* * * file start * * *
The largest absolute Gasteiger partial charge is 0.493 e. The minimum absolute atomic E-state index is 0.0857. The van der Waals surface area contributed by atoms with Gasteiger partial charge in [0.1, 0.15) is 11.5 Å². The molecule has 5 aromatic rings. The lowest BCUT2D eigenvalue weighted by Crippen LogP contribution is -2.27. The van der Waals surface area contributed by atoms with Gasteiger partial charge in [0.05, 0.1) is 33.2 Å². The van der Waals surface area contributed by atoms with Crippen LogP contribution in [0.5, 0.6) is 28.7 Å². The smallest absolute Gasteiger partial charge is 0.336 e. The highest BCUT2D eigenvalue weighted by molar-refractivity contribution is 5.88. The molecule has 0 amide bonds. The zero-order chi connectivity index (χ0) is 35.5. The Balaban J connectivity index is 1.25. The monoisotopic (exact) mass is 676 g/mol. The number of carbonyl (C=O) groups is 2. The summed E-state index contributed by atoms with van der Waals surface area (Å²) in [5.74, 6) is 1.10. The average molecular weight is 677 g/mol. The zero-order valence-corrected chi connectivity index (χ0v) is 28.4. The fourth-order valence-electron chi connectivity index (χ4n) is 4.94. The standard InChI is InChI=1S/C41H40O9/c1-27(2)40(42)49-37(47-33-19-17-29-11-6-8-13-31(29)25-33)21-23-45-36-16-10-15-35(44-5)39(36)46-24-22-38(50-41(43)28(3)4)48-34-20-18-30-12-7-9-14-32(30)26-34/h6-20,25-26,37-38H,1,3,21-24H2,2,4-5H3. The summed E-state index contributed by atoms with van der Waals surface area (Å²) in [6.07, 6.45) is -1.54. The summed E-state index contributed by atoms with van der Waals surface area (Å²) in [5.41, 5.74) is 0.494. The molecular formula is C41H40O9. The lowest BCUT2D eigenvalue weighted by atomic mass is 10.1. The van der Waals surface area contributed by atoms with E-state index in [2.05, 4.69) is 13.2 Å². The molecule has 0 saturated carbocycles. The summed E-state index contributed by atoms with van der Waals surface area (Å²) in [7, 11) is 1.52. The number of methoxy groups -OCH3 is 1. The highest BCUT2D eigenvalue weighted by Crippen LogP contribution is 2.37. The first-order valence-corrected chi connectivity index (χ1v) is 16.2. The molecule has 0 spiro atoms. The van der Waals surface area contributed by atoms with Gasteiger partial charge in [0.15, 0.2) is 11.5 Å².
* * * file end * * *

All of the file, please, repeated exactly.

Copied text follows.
The largest absolute Gasteiger partial charge is 0.493 e. The minimum absolute atomic E-state index is 0.0857. The van der Waals surface area contributed by atoms with Gasteiger partial charge in [0.1, 0.15) is 11.5 Å². The molecule has 5 aromatic rings. The lowest BCUT2D eigenvalue weighted by Crippen LogP contribution is -2.27. The van der Waals surface area contributed by atoms with Gasteiger partial charge in [0.05, 0.1) is 33.2 Å². The van der Waals surface area contributed by atoms with Crippen LogP contribution in [0.5, 0.6) is 28.7 Å². The smallest absolute Gasteiger partial charge is 0.336 e. The highest BCUT2D eigenvalue weighted by molar-refractivity contribution is 5.88. The molecule has 0 amide bonds. The zero-order chi connectivity index (χ0) is 35.5. The Balaban J connectivity index is 1.25. The monoisotopic (exact) mass is 676 g/mol. The number of carbonyl (C=O) groups is 2. The summed E-state index contributed by atoms with van der Waals surface area (Å²) in [5.74, 6) is 1.10. The average molecular weight is 677 g/mol. The zero-order valence-corrected chi connectivity index (χ0v) is 28.4. The fourth-order valence-electron chi connectivity index (χ4n) is 4.94. The standard InChI is InChI=1S/C41H40O9/c1-27(2)40(42)49-37(47-33-19-17-29-11-6-8-13-31(29)25-33)21-23-45-36-16-10-15-35(44-5)39(36)46-24-22-38(50-41(43)28(3)4)48-34-20-18-30-12-7-9-14-32(30)26-34/h6-20,25-26,37-38H,1,3,21-24H2,2,4-5H3. The summed E-state index contributed by atoms with van der Waals surface area (Å²) in [6.07, 6.45) is -1.54. The summed E-state index contributed by atoms with van der Waals surface area (Å²) in [5.41, 5.74) is 0.494. The molecular formula is C41H40O9. The lowest BCUT2D eigenvalue weighted by atomic mass is 10.1. The van der Waals surface area contributed by atoms with E-state index in [2.05, 4.69) is 13.2 Å². The molecule has 0 saturated carbocycles. The summed E-state index contributed by atoms with van der Waals surface area (Å²) in [7, 11) is 1.52. The number of methoxy groups -OCH3 is 1. The highest BCUT2D eigenvalue weighted by Crippen LogP contribution is 2.37. The first-order valence-corrected chi connectivity index (χ1v) is 16.2. The molecule has 0 spiro atoms. The van der Waals surface area contributed by atoms with Gasteiger partial charge in [0.15, 0.2) is 11.5 Å².